Tuesday, March 19, 2013

Continued from last post.


Aluminum is the most abundant metallic element in the earth's crust. It is
abundant in the soil, water and air particles. Acidic rain increases the
amount that is leached into our water supplies.

Aluminum is an abundant element in dirt. It is found naturally in nearly all
foods and herbs. Herb companies, knowing how much aluminum a pure herb should
contain, can use a laboratory measure of aluminum content to indicate how
clean the plant (especially root material) is; extra dirt would add to the
aliminum content.

Aluminum is not a "heavy metal." It is used in industry where economy,
stength and light weight are needed i.e. aircraft parts and beer cans, etc.
Minute amounts of aluminum are needed in the brain to activate vital enzyme
systems. It may even play a role in protein synthesis.

There is a distinct difference between organic and inorganic forms of

Sources of Aluminum and aluminum compounds
Aluminum is primarily absorbed into the body through the digestive tract.

Dietary intake ranges widely from 5 to 150 mg/day. These levels do not seem
to interfere with the absorption or utilization of calcium, phosphorous,
zinc, copper, selenium, iron or magnesium. Adequate calcium intake may
decrease the risk of aluminum toxicity.

It is also absorbed through the lungs and skin.

Treated municipal water - Many municipal water supplies are treated with alum
(aluminum sulfate) to get rid of murkiness. At least seven separate studies
have shown that people drinking water high in alum are more likely to develop
Alzheimer's than people drinking water low in alum. The worst part is that
alum can combine with flouride in the blood to form aluminum fluoride. About
300,000,000 pounds of sodium fluoride, an industrial waste from aluminum
refiners, is added to our water supply each year. (see Fluoridated Water)

Aluminum researcher Elizabeth Jeffery has found evidence that flouride
interferes with the body's ability to get rid of aluminum. She says, "My
research indicates that flouride readily combines with aluminum in the blood,
and that aluminum flouride, once formed is very poorly excreted in the
urine." She believes that the aluminum fluoride then becomes concentrated in
the bones (where flourine replaces calcium) and continues to slowly release
and recycle through the body over time. Albert Burgstahler, a professor of
biochemistry at the University of Kansas, has found that aluminum flouride
can pass unusually well through biological barriers, notably the blood-brain
barrier, and accululate in the brain. (See "Toxicity in brain tissues" below)

The EPA Secondary Maximum Contaminant level for aluminum in water is 50 ppb.

City water filtered through a "Multi-pure" system is usually less than 10
ppb. Coca-Cola Classic in an aluminum can has been measured at 6,160 ppb.
(Don't be too shocked. The amounts of aluminum in baked goods, antacids and
antiperspirants leaves your Cola in the dust.)

Carbonated beverages are acidic. When doctors at John Hunter Hospital checked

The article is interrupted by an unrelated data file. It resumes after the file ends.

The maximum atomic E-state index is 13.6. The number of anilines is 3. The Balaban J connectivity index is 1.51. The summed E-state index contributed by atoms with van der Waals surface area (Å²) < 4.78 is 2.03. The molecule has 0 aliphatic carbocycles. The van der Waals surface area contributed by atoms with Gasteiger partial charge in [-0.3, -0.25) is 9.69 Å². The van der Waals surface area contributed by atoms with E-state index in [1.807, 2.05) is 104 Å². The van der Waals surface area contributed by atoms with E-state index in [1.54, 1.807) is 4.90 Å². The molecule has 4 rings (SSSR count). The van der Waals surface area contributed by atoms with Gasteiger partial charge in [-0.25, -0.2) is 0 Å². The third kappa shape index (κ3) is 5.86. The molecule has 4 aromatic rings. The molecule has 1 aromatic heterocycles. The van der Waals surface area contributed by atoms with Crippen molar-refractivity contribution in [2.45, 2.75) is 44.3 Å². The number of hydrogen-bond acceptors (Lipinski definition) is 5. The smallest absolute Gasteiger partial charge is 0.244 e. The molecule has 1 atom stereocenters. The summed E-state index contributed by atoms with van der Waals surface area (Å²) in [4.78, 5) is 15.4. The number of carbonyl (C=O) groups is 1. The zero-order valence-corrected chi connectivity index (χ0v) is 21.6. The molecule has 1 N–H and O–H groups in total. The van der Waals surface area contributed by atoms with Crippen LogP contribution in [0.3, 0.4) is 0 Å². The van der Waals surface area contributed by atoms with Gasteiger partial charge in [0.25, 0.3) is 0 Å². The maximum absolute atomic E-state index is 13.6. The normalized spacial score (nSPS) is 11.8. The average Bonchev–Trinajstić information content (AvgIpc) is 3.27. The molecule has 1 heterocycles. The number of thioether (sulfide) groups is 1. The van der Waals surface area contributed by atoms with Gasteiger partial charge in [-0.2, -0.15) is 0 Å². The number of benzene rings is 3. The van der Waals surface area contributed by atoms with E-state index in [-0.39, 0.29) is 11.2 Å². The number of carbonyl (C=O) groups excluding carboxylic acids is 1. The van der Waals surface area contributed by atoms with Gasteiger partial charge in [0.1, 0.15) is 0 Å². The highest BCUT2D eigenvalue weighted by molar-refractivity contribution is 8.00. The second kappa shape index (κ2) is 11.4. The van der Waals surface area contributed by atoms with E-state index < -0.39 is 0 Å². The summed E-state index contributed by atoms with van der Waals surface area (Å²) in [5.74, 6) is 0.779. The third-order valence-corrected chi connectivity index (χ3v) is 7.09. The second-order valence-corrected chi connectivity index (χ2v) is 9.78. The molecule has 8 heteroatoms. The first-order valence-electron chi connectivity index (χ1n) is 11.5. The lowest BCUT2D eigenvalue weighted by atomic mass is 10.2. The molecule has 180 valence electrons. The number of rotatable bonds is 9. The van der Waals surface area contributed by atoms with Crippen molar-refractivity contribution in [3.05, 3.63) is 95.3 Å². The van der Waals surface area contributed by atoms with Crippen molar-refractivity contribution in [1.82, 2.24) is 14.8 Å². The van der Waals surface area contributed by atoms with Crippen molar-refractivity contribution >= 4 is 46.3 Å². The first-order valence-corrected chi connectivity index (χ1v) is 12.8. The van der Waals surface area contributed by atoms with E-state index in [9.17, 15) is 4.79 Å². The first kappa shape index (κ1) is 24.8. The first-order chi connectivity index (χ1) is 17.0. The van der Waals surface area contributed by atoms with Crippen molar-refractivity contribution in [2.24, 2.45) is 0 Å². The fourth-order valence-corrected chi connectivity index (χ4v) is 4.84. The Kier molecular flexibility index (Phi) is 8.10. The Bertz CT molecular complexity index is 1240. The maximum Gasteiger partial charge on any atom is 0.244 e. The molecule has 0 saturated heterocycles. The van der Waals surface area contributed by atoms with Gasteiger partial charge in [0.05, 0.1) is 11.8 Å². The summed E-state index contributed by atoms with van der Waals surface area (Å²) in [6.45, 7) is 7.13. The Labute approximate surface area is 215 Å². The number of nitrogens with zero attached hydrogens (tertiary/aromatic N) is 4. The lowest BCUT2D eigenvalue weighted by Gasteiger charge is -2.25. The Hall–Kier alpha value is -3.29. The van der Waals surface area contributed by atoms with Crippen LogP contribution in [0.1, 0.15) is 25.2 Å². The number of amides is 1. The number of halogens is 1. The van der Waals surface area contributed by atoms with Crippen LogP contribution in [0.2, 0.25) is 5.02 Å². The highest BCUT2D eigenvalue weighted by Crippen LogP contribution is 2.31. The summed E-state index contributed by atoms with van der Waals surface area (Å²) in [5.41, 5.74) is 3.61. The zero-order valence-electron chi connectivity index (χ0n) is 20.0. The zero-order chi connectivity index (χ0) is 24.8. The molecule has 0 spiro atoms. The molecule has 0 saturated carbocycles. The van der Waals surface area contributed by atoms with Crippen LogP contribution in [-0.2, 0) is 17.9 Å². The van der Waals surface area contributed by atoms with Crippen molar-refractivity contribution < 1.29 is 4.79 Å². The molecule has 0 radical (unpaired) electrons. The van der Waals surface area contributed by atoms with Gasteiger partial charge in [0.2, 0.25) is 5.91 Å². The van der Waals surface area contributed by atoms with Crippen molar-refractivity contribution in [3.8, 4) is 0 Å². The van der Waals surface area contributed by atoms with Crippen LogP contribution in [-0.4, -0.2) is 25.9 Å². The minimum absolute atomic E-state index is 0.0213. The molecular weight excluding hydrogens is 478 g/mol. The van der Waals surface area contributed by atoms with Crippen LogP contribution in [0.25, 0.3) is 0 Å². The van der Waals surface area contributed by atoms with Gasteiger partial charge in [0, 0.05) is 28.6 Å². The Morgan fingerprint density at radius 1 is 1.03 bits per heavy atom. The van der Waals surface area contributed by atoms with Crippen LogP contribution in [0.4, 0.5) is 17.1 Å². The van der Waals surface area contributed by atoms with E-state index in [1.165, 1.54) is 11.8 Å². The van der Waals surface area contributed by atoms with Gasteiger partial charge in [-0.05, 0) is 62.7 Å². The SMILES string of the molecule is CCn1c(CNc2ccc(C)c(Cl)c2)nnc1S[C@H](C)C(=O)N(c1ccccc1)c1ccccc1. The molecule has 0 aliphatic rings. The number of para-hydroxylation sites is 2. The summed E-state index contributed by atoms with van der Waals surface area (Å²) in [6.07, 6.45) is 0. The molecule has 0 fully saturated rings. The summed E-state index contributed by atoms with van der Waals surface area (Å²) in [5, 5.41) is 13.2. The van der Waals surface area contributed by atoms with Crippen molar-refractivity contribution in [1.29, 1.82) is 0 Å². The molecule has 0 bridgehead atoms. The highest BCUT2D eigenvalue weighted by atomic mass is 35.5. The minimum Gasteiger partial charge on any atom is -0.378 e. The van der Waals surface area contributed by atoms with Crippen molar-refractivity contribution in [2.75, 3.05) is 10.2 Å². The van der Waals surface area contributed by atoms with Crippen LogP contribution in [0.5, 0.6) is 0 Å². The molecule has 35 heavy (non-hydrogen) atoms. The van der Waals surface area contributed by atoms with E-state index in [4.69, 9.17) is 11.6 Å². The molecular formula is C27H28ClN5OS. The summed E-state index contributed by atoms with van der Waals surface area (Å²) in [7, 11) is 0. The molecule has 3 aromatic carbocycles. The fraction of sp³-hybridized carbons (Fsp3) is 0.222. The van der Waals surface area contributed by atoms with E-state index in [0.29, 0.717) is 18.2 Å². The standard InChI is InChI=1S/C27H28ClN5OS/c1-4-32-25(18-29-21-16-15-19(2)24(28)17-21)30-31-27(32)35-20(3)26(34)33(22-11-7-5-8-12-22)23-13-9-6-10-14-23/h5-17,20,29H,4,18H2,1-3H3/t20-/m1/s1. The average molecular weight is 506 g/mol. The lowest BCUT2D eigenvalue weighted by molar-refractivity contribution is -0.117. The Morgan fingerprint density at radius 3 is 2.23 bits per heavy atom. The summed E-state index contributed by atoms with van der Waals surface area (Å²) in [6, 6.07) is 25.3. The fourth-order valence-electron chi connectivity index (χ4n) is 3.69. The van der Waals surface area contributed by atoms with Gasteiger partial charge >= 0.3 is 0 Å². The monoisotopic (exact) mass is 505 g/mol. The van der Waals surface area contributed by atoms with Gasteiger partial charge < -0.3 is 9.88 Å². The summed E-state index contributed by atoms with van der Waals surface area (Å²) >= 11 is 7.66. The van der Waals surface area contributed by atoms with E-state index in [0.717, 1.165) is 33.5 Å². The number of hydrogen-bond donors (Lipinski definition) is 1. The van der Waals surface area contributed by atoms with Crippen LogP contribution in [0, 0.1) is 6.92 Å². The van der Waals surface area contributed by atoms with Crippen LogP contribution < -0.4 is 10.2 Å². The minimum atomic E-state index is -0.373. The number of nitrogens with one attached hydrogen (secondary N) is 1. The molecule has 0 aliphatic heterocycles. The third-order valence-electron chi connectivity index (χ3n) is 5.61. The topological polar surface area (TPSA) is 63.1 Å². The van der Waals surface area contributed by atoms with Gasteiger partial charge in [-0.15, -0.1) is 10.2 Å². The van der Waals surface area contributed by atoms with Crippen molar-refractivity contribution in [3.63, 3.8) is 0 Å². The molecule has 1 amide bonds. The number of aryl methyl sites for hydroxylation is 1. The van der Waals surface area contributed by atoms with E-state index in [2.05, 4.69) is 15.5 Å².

containers of 52 different beverages, they found soft drinks in cans
contained up to 4 1/2 times the recommended amount of aluminum that drinking
water can contain. Medical Journal of Australia 156(9): 604-5, 1992

Aluminum alloy cookware and containers - Cooking utensils and aluminum
beverage cans contribute substantially to our load of aluminum. Beer has more
aluminum when it is packaged in aluminum cans. It is best to use stainless
steel cooking containers or glass or iron cookware. The older your aluminum
cookware is the more rapidy it corrodes. Acid-forming foods dissolve aluminum
more rapidly. The amount of aluminum ingested from cookware, however is far
exceeded by the amounts ingested from food additives.

Food - Sodium aluminum phosphate is an additive in most baking powders, cake
mixes and self-rising flower.. If this form of aluminum combines with maltol,
a sugar-like flavoring agent, the resulting aluminum compound is able to get
through the blood-brain barrier 90 times as well.

Potassium alum is used to whiten bleached flour.

Aluminum compounds are widely used as additives to prepared foods. They
lighten food texture, adjust acidity and keep chunks of processed vegetables
and fruits firmer.

Aluminum is even used in infant formulas and beer.
Sodium aluminosilicate or aluminum calcium silicate are added to table salt
to absorb moisture and keep it from caking.

Sodium aluminum phosphate is used as an emulsifier in processed cheese.
OTC and prescription drugs - Aluminum is found in many over-the-counter
painkillers, anti-inflammatory drugs and douche preparations. For instance,
aspirin is commonly buffered with aluminum hydroxide or aluminum glycinate.

If you wash down your aspirin with orange juice, the buffering powder becomes
aluminum citrate which is able to get through the blood-brain barrier five
times as well.

Let it be - Ray Charles

Don't Let Your Woman Slip Away!

God Bless Everyone & God Bless The United States of America.
Larry Nelson

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